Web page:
Gravitational plane wave

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In general relativity, a gravitational plane wave is a special class of a vacuum pp-wave spacetime, and may be defined in terms of Brinkmann coordinates by

${\displaystyle ds^{2}=[a(u)(x^{2}-y^{2})+2b(u)xy]du^{2}+2dudv+dx^{2}+dy^{2}}$

Here, ${\displaystyle a(u),b(u)}$ can be any smooth functions; they control the waveform of the two possible polarization modes of gravitational radiation. In this context, these two modes are usually called the plus mode and cross mode, respectively.

Gravitational Waves should exist and travel with speed of light which is the only Lorentz invariant velocity and is the relation between space and time. Every form of matter and energy with which we are familiar has the same gravitational effect positive attraction. Gravitational Waves are very weak. Consider two neutron stars of one solar mass (MNS =M) and radius rNS = 6 km orbiting each other essentially in contact. (This is for example, clearly tidal forces will have a very disruptive effect on the two neutron stars.)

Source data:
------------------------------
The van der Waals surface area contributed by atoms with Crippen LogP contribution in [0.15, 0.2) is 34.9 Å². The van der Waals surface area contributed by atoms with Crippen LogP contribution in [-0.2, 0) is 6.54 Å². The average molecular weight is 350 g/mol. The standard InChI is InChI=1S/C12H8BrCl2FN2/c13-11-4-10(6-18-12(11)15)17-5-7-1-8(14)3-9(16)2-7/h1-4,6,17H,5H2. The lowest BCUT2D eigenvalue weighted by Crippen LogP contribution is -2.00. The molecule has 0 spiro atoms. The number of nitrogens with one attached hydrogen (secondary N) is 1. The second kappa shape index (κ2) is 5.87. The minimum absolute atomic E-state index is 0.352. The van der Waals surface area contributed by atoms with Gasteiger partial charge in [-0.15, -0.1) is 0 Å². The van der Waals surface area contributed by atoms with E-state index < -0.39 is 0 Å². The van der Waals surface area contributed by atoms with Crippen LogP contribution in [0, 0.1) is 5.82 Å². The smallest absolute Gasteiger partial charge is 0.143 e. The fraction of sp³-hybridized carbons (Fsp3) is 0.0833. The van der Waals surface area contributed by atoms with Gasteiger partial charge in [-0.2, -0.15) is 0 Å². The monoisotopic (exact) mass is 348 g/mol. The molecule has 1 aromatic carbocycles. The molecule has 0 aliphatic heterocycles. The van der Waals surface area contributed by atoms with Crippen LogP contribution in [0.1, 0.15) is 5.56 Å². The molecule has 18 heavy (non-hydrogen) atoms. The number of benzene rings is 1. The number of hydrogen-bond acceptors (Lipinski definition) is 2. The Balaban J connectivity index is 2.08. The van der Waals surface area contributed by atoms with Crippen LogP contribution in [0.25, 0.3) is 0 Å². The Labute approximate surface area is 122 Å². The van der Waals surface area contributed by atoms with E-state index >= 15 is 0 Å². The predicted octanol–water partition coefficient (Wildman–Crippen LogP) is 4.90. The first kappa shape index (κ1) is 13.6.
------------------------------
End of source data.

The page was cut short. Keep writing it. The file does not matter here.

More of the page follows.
The characteristic acceleration at the neutron stars is

${\displaystyle a={\frac {2GM\odot }{(2rNS)^{2}}}\simeq 9\times 10^{11}m/s^{2}\simeq 10^{11}g}$[1]

References

1. ^ Problem Set 12: GRAVITATIONAL WAVES G. F. SMOOT Department of Physics, University of California, Berkeley, USA 94720